The legend of the migration of the Bunun tribe
In addition to the stories on how they migrate from the western plains, just like other ethnic groups who live in the mountain areas, there are legends on how their ancestors migrated to Yushan. Legend has it that one day, Jhuoshuei River was blocked by a giant snake and flooded. The residents in Zhushan Township of Nantou County tried to evade the flood and fled to Takitudu and Dongluan mountains. They were in such a hurry that they forgot to bring tinder with them and could not make a fire to cook and keep themselves warm. One day, they noticed a fire on the top of Mt. Jade, so they asked a toad to get the fire. The toad dived on the way back and the torch was unfortunately put out. Eventually, they had to ask a bird for help. After two attempts, the bird finally brought the fire back. Later, the crab in the water fought with the giant snake. The crab cut the body of the snake with its giant claws, finally making the flood subside.
Legend has it that the Bunun tribe once had a writing system. In a great flood, two brothers took refuge with the treasures left by their ancestors. The older brother who was responsible for keeping the writing system actually lost it, and the Bunun tribe lost its writing since then. In order to make rituals go on as usual without mixing them up, the Bunun people developed a calendar template to record events such as farming and hunting in literal symbols, and this practice is an anomaly among the indigenous tribes which have no writing.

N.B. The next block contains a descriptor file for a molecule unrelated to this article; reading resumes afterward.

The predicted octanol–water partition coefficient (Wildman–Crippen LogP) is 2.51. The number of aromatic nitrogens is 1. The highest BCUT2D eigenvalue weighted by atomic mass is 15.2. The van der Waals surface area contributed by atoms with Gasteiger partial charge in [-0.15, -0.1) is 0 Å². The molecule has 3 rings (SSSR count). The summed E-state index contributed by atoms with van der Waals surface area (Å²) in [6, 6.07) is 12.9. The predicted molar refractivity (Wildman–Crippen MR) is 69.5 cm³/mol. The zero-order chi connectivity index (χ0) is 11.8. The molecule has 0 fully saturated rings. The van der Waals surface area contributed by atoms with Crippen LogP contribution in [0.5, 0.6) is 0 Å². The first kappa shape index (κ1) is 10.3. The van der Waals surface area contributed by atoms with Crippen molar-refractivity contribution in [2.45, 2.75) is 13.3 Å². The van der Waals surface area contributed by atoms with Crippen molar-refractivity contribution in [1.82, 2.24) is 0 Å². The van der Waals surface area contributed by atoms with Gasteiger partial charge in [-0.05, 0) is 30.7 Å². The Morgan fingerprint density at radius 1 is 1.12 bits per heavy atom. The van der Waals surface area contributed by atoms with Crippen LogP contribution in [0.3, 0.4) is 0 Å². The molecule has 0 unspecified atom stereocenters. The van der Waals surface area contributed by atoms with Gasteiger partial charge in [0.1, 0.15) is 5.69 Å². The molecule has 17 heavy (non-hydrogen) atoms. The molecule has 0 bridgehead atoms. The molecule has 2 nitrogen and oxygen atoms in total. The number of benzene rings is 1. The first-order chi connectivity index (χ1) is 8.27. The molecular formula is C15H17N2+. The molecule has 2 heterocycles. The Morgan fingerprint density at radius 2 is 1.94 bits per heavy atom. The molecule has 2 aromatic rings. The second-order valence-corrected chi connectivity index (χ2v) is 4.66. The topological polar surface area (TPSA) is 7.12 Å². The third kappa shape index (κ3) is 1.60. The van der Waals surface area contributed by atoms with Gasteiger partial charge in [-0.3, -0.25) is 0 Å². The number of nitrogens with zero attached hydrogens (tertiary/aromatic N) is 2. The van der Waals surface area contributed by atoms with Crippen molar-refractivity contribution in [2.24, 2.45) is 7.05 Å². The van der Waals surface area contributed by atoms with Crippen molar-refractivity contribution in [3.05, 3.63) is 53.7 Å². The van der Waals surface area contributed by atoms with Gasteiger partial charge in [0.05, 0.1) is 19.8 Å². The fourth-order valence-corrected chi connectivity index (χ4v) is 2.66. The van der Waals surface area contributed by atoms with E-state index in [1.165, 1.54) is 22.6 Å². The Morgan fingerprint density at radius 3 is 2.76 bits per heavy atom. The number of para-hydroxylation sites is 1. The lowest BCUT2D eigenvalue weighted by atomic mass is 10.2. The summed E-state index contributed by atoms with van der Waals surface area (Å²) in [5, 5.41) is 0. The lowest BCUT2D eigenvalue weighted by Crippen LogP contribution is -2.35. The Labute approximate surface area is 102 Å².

Bunun Tribe's moon-worshipping legend
In ancient times, the world had two suns shining on Earth in turn. The radiating heat was extremely hot, and there was no such thing as day or night. Even the babies protected by animal skin mats were dried into lizards. A father and his son from the Bunun tribe went hunting and shot the left eye of one of the suns which fell became the moon, and the earth began to have days and nights. After the father and his son completed their mission and started to head home, the angry moon tried to chase and catch them. The father and son slipped from the grasp of the moon. However, the moon wetted its fingers with its mouth and glued the father and son on its palms to negotiate for an agreement. The Bunun tribe would give the moon tapaha (cloth strips) as gifts to wipe the bleeding eye. To this day, the cloth strips can still be seen on a full moon, as if it is asking the father and son why they shot its eyes. The moon demanded that it could spare the father and son, but they must inform the tribal people to hold rituals and provide offerings according to the moon's appearance, or it would bring disasters. Upon returning to the tribe, the father and son told the tribal people of their encounter. From then on, the Bunun tribe kept its promise with the moon and established various rituals and customs according to the appearance of the moon.